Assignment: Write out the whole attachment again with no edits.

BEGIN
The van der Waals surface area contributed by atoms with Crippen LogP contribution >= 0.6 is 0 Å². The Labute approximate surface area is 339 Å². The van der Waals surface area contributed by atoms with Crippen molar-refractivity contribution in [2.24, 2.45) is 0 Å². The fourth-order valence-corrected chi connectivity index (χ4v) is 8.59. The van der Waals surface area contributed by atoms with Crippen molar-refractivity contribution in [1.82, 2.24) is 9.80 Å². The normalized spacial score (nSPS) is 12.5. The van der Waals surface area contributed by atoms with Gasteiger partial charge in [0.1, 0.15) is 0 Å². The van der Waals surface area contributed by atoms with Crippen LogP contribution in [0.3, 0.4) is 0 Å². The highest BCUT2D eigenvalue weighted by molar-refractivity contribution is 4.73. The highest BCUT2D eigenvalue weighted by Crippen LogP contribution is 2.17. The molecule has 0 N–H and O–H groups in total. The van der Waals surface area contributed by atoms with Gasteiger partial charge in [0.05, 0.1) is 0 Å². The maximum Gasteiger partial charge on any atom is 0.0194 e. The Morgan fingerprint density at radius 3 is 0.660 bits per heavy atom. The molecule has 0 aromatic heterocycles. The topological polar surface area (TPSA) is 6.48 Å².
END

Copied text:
The van der Waals surface area contributed by atoms with Crippen LogP contribution >= 0.6 is 0 Å². The Labute approximate surface area is 339 Å². The van der Waals surface area contributed by atoms with Crippen molar-refractivity contribution in [2.24, 2.45) is 0 Å². The fourth-order valence-corrected chi connectivity index (χ4v) is 8.59. The van der Waals surface area contributed by atoms with Crippen molar-refractivity contribution in [1.82, 2.24) is 9.80 Å². The normalized spacial score (nSPS) is 12.5. The van der Waals surface area contributed by atoms with Gasteiger partial charge in [0.1, 0.15) is 0 Å². The van der Waals surface area contributed by atoms with Crippen LogP contribution in [0.3, 0.4) is 0 Å². The highest BCUT2D eigenvalue weighted by molar-refractivity contribution is 4.73. The highest BCUT2D eigenvalue weighted by Crippen LogP contribution is 2.17. The molecule has 0 N–H and O–H groups in total. The van der Waals surface area contributed by atoms with Gasteiger partial charge in [0.05, 0.1) is 0 Å². The maximum Gasteiger partial charge on any atom is 0.0194 e. The Morgan fingerprint density at radius 3 is 0.660 bits per heavy atom. The molecule has 0 aromatic heterocycles. The topological polar surface area (TPSA) is 6.48 Å².